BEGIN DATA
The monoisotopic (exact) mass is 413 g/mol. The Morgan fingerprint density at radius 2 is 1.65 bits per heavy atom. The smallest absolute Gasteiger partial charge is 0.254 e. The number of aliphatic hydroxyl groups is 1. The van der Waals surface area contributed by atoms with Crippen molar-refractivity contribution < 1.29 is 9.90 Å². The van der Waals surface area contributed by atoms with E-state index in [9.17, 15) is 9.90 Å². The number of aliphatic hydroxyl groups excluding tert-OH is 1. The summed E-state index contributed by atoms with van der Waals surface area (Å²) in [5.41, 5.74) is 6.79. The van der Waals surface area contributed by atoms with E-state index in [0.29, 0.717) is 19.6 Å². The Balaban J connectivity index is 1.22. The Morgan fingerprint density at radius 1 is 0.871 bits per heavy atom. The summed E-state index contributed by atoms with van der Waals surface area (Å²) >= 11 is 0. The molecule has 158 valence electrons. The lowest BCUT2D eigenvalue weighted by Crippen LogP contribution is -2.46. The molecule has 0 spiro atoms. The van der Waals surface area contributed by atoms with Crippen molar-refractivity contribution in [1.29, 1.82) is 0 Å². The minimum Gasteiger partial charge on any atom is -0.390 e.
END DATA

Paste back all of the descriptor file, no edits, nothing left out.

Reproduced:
The monoisotopic (exact) mass is 413 g/mol. The Morgan fingerprint density at radius 2 is 1.65 bits per heavy atom. The smallest absolute Gasteiger partial charge is 0.254 e. The number of aliphatic hydroxyl groups is 1. The van der Waals surface area contributed by atoms with Crippen molar-refractivity contribution < 1.29 is 9.90 Å². The van der Waals surface area contributed by atoms with E-state index in [9.17, 15) is 9.90 Å². The number of aliphatic hydroxyl groups excluding tert-OH is 1. The summed E-state index contributed by atoms with van der Waals surface area (Å²) in [5.41, 5.74) is 6.79. The van der Waals surface area contributed by atoms with E-state index in [0.29, 0.717) is 19.6 Å². The Balaban J connectivity index is 1.22. The Morgan fingerprint density at radius 1 is 0.871 bits per heavy atom. The summed E-state index contributed by atoms with van der Waals surface area (Å²) >= 11 is 0. The molecule has 158 valence electrons. The lowest BCUT2D eigenvalue weighted by Crippen LogP contribution is -2.46. The molecule has 0 spiro atoms. The van der Waals surface area contributed by atoms with Crippen molar-refractivity contribution in [1.29, 1.82) is 0 Å². The minimum Gasteiger partial charge on any atom is -0.390 e.